I've been doing some reading recently and it helped me to better understand an idea that is central to how I conceptualize interpersonal relationships. My husband and I have been married for about six months. Since day one there have been a lot of external stressors putting strain on our relationship -- the process of changing his immigration status from student to permanent resident, his trouble finding a good job in a bad job market, and an ongoing custody battle with his ex-wife over his daughter. There is going to be conflict in any marriage but all of the added stress made us both testy and so increased the likelihood of conflict. As a result, our "honeymoon" period ended sooner than I would've liked and it was necessary for me to spend a lot of time thinking about (and trying out) ways to resolve conflict.
(I have to admit, this was a VERY humbling experience for me. I was a bit embarrassed to admit to anyone that I - a person who teaches other people how to communicate effectively and helps other people develop ways to solve their problems - was having problems communicating and problem solving with my husband. I believed very strongly that if he would only listen to me and defer to my expertise on how to best communicate with one another we could resolve our conflicts in a way that was agreeable to us both. Unfortunately, he didn't agree. I went through quite an internal struggle before i was able to accept that I couldn't make him listen to me and I couldn't make him adopt my way of solving problems, even if I was thoroughly convinced that it was the best thing for us. Ironically, once I was able to accept this I became less angry and was able to talk to him without becoming defensive. This enabled us to reach an agreement and to talk openly about our concerns).
Anyway, this experience prompted me to return to a subject which I've thought about, read about, and wrote about extensively in the past but about which I recently hadn't given much consideration: ego and projection in romantic relationships. Everything I've ever read about this topic suggests that a romantic relationship - and especially conflict within a romantic relationship - provides an unparalleled opportunity for self-discovery and personal growth IF you are willing to do the work. (Are they kidding? I was MADE for this). So in the midst (and the aftermath) of the recent conflict with my husband I looked for a chance to learn - about myself and my husband.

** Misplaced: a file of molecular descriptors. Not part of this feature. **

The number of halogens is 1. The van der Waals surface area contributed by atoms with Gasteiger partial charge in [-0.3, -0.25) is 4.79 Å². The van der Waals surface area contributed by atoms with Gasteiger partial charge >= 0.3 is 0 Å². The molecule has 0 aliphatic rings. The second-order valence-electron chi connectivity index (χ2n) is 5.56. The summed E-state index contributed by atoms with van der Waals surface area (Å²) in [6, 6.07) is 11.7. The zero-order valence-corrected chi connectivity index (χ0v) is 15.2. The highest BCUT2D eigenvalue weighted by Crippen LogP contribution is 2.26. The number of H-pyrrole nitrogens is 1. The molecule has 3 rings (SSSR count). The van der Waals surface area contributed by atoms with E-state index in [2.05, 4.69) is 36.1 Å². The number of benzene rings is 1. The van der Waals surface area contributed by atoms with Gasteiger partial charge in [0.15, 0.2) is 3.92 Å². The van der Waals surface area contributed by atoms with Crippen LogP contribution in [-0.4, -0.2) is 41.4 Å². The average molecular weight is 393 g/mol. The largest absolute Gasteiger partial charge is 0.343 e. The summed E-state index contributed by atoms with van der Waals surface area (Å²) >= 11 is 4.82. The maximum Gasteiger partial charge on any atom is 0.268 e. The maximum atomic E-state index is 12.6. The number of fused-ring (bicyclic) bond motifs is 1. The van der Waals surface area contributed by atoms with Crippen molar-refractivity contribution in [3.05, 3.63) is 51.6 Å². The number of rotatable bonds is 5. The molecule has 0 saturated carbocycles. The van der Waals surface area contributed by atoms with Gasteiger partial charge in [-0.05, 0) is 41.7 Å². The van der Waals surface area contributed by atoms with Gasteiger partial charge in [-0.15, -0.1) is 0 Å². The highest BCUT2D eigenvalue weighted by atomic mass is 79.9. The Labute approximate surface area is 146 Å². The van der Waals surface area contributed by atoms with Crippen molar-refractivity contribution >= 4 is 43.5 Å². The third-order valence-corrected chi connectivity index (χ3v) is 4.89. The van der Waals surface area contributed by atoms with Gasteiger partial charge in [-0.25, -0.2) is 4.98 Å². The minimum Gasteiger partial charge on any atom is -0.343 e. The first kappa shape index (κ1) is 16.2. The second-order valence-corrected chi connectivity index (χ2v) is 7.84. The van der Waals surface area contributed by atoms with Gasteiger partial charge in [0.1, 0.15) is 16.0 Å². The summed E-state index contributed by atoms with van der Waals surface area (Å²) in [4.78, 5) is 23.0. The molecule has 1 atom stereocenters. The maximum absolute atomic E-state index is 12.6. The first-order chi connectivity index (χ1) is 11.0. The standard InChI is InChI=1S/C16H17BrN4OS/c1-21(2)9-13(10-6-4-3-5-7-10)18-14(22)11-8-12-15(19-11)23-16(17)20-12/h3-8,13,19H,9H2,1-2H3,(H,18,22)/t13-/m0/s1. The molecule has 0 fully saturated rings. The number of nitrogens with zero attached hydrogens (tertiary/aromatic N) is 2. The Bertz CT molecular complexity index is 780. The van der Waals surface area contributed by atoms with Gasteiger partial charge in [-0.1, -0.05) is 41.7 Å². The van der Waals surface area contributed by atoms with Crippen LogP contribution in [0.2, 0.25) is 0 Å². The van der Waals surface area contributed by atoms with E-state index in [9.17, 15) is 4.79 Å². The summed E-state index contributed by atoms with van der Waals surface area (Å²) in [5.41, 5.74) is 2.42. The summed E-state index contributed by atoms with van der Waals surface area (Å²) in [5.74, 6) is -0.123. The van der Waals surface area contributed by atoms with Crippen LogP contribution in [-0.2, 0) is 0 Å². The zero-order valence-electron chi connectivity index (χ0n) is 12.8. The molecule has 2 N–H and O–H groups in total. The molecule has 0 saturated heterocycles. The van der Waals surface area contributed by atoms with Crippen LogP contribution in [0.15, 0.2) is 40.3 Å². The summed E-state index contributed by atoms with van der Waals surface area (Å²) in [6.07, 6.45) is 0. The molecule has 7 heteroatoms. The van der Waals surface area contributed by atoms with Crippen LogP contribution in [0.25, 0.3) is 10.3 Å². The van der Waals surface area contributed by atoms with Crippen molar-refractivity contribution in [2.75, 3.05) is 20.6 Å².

Essentially, any time you feel deeply hurt, betrayed, or rejected by another person you can be certain that on a deeper level your sense of self feels threatened. When someone triggers your core fears it threatens your sense of self and your ego immediately goes on the defensive to protect the image of "our seemingly solid sense of 'I,'" (Ezra Bayda, in "At home in the Muddy Water," pg. 87). The ego typically reacts by getting angry and blaming the other person for hurting or betraying our trust. When we notice ourselves feeling angry and betrayed (which is ho I felt in the conflict with my husband), we can use these feelings as cues that our ego (with a little "e," or self with a little "s") is at work. Instead of acting on our anger or our desire to blame the other person we can stop and allow ourselves to sit with these feelings. We can notice how much suffering is caused by the ego's need to maintain its own self image. We can even observe how much we truly believe the other person is at fault.
I connected very strongly with something Ezra Bayda points out in his book, "At Home in the Muddy Water":
"Our desire to view the self as a solid entity is so great that we miss the readily observable fact that the 'self' is no more than a collection of self-images, identities, beliefs, strategies, memories, and projections. As we observe ourselves over and over, we come to see how quickly this 'me' can change even from one minute to the next. No matter how firm and resolute we are in making decisions and commitments, another 'me' will often arise, one who wants nothing to do with them...We finally get the picture that the seemingly solid 'I' is really many 'me's' who frequently disagree. So why do we think that other people are any different?" (pg. 85).